As an intellectual (not nerd) I read a lot of science fiction, and have a particular fondness for Philip K. Dick. His work has often been targeted by Hollywood – Blade Runner, Total Recall, Minority Report, Paycheck – mostly for his vivid visions of the future. As a writer, Dick often creates a general tone of morose confusion, and though his ideas are outstanding, it’s always the feeling behind them that gives his work more emotional punch. Unfortunately, Joe Public doesn’t always want something they have to ponder, so Mr Hollywood takes Dick’s work and strips it down to the barest ideas, then adds a beefy actor and makes a fortune. It’s like giving Ben Affleck a crayon and asking him to recreate the Mona Lisa.
So on reading that Richard Linklater has created the most faithful adaptation of a Dick novel yet, I was quite excited about this film. At its simplest level, A Scanner Darkly is about undercover cops investigating users of a highly addictive drug called Substance D. It’s set seven years in the future, so there’s not a huge amount of the ‘sci’ in the ‘fi’. But delving deeper, the story centres on Bob Arctor/Fred (Keanu Reeves, acting quite well), the undercover cop whose brain is slowly being eaten away by the very drug he’s investigating, so much so that he begins to lose sight of who he really is. Delve a bit deeper still, and it’s Dick’s way of exploring the darkest nature of addiction, something he knows only too well (being a user himself, which may have made him a tad mental and cost the lives of many of his friends.)
What immediately makes this film stand out is Linklater’s use of rotoscoping, which is the method of laying animation over film. In layman’s terms, it looks pretty damn cool. And took bloody ages – 500 hours for one minute of animation, to be anally factual. But as well as giving the film a unique look (well, unique alongside Linklater’s previous work Waking Life) the technique finally allows Dick’s lucid writing style to be visualised. Faces flicker, the patterns on t-shirts shift, hallucinations of giant bugs can be brought to screen without looking massively out of place. Where it works best is with the ‘scramble suits’ worn by the cops to keep their identities a secret. The suits flick through hundreds of different images at a time, creating an almost disorientating effect, but realising Dick’s idea perfectly.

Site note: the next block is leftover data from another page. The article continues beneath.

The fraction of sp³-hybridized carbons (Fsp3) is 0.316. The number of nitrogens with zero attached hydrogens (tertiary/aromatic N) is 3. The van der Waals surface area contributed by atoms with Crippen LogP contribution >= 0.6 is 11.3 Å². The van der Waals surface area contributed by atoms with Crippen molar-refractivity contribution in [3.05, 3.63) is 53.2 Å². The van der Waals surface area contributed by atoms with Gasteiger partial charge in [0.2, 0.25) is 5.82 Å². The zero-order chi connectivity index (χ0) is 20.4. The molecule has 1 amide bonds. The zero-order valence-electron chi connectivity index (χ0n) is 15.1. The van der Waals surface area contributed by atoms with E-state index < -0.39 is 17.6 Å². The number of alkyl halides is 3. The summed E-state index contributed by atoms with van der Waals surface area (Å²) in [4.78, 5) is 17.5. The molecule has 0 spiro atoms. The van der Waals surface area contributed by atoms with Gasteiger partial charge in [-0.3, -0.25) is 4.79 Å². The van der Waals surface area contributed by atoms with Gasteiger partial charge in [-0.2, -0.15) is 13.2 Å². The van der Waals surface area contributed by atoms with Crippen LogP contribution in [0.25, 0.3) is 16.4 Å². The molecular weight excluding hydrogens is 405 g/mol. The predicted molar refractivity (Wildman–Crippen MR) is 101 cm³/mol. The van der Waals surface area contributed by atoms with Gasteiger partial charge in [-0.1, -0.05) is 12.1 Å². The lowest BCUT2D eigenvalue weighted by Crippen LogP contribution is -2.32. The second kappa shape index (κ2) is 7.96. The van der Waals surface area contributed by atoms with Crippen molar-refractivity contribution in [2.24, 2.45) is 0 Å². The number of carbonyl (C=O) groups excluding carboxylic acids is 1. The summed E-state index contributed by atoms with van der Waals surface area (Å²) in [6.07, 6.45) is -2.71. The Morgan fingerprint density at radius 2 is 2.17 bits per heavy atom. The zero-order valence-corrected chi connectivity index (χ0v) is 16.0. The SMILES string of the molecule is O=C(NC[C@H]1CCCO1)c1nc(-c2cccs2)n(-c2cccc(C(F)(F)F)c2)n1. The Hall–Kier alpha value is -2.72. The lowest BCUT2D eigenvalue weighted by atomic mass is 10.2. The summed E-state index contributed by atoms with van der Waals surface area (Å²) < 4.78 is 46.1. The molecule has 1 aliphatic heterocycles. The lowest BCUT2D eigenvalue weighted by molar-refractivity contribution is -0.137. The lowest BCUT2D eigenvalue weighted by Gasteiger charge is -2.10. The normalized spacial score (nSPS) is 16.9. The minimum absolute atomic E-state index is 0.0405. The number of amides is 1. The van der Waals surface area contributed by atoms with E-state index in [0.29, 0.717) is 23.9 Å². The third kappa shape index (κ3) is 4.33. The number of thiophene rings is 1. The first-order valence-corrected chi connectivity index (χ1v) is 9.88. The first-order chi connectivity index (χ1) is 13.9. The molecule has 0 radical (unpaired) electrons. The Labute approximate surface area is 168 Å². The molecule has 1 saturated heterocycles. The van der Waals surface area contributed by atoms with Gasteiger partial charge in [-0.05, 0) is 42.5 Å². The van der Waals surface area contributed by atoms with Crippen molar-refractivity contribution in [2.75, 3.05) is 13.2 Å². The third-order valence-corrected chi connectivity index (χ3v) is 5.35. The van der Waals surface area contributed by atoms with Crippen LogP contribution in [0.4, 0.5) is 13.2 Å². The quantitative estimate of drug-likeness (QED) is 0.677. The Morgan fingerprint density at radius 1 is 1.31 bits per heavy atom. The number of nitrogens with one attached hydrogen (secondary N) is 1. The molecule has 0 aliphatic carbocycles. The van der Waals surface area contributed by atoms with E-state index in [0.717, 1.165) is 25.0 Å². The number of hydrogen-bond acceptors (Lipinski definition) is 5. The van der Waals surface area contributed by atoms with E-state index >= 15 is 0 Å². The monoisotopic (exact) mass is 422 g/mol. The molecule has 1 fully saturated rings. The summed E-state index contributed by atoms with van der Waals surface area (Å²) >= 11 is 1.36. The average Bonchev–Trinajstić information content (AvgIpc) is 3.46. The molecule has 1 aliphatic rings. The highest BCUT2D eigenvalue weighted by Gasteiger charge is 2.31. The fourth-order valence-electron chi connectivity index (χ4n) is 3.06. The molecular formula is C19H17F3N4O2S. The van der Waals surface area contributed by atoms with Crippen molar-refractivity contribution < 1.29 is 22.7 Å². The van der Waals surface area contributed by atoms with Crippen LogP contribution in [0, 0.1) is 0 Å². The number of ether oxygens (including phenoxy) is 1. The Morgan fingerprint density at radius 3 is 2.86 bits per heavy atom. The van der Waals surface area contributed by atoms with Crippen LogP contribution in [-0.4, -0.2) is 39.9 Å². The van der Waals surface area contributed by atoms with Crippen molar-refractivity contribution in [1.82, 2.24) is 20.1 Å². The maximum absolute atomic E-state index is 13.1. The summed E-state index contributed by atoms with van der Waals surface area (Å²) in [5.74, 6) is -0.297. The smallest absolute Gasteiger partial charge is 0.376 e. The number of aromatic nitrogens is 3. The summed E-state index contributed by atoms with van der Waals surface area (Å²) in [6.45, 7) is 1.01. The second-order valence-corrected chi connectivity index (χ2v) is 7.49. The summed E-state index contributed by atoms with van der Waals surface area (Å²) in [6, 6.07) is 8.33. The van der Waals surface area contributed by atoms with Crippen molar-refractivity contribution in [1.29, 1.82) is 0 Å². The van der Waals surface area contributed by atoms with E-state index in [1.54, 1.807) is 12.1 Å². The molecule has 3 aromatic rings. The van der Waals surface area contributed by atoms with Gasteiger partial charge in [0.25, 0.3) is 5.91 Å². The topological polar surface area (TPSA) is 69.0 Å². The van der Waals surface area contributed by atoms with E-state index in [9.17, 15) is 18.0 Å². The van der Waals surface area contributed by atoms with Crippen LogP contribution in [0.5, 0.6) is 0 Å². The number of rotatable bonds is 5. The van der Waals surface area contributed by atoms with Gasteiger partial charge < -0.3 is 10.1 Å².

But it’s not just a pretty picture. Far from it. The overall tone is dark, and I feel a great sadness when watching Arctor’s decline. There are moments of light with Robert Downy Jr’s energetic and ever so slightly dangerous Barris, and Woody Harrlesson’s idiotic Luckman. Watching their demented conversations about bicycle gears, or Barris’ attempt to make a gun silencer, gives some light relief. But if Fear & Loathing in Las Vegas is the brightly coloured, loud-mouthed uncle of the ‘films-about-drugs’ family, then Scanner is the poetic, yet clinically depressed teen.
Having read the book, I suffered from the ‘hang on, I’m sure that bit doesn’t go there’ phenomena. Some details were left out (understandably to keep the 100 minute run-time, though it’s a shame the extent of Arctor’s confusion isn’t fully developed) and other events were in a different order. But overall the essence of the book was captured successfully. For being faithful, I’m awarding Scanner a point, and I’m giving it another point for using an innovative visual technique to good effect. So A Scanner Darkly makes CF2. Not everyone will like it. But I do. And that’s what counts.